An Abundance of Grandmas for Military Kids at Moody Air Force Base
United We Serve
To the children at Moody Air Force Base Child Development Center, the nine volunteers from the Senior Volunteer Connection Foster Grandparent Program are all “Grandma,” and the volunteers wouldn’t have it any other way.
Gloria Wright, a Foster Grandparent in the two to three-year-old room, loves how the children greet her every morning with hugs and smiles. “My [own] kids are not local, so it brings me joy to have the kids call me grandma”, she says. “Even after the children transition to another classroom, they still come over and give me a hug,” adds Mary Porter, who works with the six-months to one-year-olds.
The Grandmas play an invaluable role at the Center, working one-on-one with the infants and toddlers to develop and improve the children’s motor, language, and social skills. As a child’s mother or father approaches deployment, the volunteers’ work becomes even more critical.
Children understandably experience separation anxiety leading up to and during a parent’s deployment. That’s when the Grandmas do what only a grandparent can. They help the children get through the difficult period by listening and nurturing, reading and hugging, and providing a consistent and stable presence while one parent – and sometimes both – serves abroad.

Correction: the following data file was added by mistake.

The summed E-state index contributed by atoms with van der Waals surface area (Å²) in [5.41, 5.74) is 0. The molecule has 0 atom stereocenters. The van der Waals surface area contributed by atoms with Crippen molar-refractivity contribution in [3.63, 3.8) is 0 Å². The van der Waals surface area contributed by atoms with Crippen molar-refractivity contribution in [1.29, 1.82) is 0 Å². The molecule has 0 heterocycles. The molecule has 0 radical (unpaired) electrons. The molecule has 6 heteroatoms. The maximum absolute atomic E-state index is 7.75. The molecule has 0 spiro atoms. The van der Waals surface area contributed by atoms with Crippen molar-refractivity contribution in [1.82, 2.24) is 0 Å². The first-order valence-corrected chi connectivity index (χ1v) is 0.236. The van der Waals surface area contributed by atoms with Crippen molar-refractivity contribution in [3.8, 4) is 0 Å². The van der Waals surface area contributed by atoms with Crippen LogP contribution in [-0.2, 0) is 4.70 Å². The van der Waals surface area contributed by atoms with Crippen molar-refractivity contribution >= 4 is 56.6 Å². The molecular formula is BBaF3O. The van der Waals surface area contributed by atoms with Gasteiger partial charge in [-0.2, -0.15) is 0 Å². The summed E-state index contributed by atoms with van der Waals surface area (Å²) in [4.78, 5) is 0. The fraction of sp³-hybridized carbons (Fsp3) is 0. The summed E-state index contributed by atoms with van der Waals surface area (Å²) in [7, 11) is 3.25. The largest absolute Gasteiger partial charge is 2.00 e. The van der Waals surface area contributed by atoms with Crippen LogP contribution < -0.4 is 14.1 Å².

The Grandmas provide support to the military spouses, too. Since the families assigned to Moody Air Force Base come from all over the country, extended family members often live far away. The Foster Grandparents become a part of the family, sharing the joys of first steps and first words and providing much-needed emotional support to military spouses.
But the military families are not the only beneficiaries of the program. Grandma Betty Stafford assists with the children aged six-months to one-years-old. “It brightens my day to receive so much love and affection from the children,” she says.
Grandma Durine Jones, who has served as a Foster Grandparent since 2007, says both the staff and the children call her Grandma, adding, “There is not another job I would rather have.”
Frances Swinson echoes that sentiment, “Of all the occupations I have participated in,” she says, “serving as a Foster Grandparent is the best.”
The Foster Grandparent Program is a federally-funded volunteer program with the Corporation for National and Community Service - Senior Corps. Foster Grandparents have been tutoring and mentoring at-risk children since 1965.
Zach Rhein is a Program Officer with Senior Corps at the Corporation for National and Community Service.